7 Powerful Insights for Managers During the Coronavirus
Between navigating altered operations and determining how employees can work from home, the coronavirus pandemic is testing managers on how effectively they can work with their employees.
With such brand new circumstances, it’s not surprising that there is an abundance of room to learn and to practice a new, unified narrative.
How can managers continue to achieve company goals when their employees are no longer an office or two over? While it may seem necessary to put stricter guidelines in place, it would be detrimental to do so.
Managers who wish to maintain good relationships with their employees should think carefully about how they manage their team during this time.
How the Coronavirus Has Altered Business as Usual
The coronavirus (COVID-19) pandemic has affected countless businesses around the country. In some circumstances, businesses have had to close their doors and forfeit revenue.
Others, termed essential businesses, have been able to continue working by taking precautions to reduce the number of employees at facilities and by having many employees operate from home.
During this not so ideal situation, business operations have been impacted in a variety of ways, including disrupted supply chains, growing need for stable telecommunications, and reduced consumer spending.
It’s no surprise that those companies which are still operating are doing their best under the circumstances, but feel as though they have been thrown into another dimension.
How can managers create a sense of calm for their employees? What are the most important steps to take to ensure productivity and boost morale?
Here are tips on what to do and what not to do during this unparalleled time.
7 Insights for Managers During the Coronavirus Crisis
1. Trust vs micromanage your team.
The worst thing to do in a time of crisis is to put additional pressure on your team.
Your team members are concerned and look to you for some stability. Your ability to avoid micromanaging will improve morale in and among employees.
Trust your team to deliver the best they can under the circumstances.
2. Your team needs support – not bigger asks.
Employees who are working onsite require support in the form of Personal Protective Equipment (PPE), guidance on social distancing, and comfort that a plan is in place in the case that an employee becomes infected.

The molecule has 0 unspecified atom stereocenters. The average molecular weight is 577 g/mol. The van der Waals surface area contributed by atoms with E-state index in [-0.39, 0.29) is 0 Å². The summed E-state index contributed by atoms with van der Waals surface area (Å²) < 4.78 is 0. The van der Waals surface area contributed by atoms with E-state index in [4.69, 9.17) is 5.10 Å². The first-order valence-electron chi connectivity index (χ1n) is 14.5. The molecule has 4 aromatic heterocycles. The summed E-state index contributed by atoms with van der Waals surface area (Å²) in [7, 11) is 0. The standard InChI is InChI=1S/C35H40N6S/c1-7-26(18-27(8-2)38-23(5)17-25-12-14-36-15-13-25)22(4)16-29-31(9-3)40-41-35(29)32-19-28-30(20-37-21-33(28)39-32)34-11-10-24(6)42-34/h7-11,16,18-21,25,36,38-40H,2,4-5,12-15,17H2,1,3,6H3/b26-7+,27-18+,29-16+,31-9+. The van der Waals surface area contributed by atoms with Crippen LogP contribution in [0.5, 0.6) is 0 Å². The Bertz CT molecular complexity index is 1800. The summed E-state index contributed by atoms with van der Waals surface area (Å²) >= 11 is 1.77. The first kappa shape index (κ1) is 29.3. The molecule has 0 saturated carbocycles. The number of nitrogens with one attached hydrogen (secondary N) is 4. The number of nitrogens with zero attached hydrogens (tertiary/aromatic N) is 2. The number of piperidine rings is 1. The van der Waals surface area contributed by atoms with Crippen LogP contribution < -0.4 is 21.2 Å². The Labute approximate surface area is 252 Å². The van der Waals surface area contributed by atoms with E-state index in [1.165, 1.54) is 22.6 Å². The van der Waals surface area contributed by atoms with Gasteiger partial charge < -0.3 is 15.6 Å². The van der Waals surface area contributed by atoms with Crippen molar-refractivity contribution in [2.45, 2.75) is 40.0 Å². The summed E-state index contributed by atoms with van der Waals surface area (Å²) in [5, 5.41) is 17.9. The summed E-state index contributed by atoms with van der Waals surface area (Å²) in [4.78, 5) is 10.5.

Support your remote workers with guidelines on how to make their work from home situation more comfortable and productive.
3. Communication is vital.
As a manager, it’s extremely important to communicate calmly and regularly with employees.
Keep everyone informed about the company’s plans throughout the crisis and set routine meetings (virtual or otherwise) to discuss developments and highlight positive progress.
Be a source of information and guide employees. Share the WHO Coronavirus Disease (COVID-19) Advice for the Public with your team.
4. Adaptability goes a long way.
When leading a team, it’s crucial to be open to innovative ideas, potential avenues, and outside-the-box suggestions. During this pandemic, it’s even more urgent for businesses to practice adapting to new scenarios.
Hear your team out and be flexible as employees adjust and grow into their new, irregular situations.
5. Empathy and kindness are critical.
This pandemic has thrown everyone for a loop. Some are being directly affected by the disease, knowing friends and family members who have been infected. Others are absorbing the emotional strain of a world in pain, and are mentally fatigued.
Be an understanding and empathetic manager. Listen and be proactive about the health and safety of your team members.
6. Incorporate positivity to boost company spirit.
This may seem like a no brainer, but now more than ever, employees need to hear positive words from their company leaders.
Make your team laugh, talk about exciting advancements, describe how the team is growing closer through the challenge of working remotely.
Spend time reflecting positively on your team’s efforts and encourage them to share positive thoughts too.
7. Learn from this experience and prepare for future crises.
While we can’t turn back the clock, we can use this experience to create plans and guidelines for future potential crises.
We can also learn more about employees and how remote work has altered the necessary functions of businesses.
Most importantly, managers and leaders should learn that trusting, supporting, and empathizing with their team is the best method, no matter if employees are working remotely or down the hall.
Your organization can grow from this experience and be triumphant if managers and leaders accept the importance of their roles in forming lasting relationships with employees.
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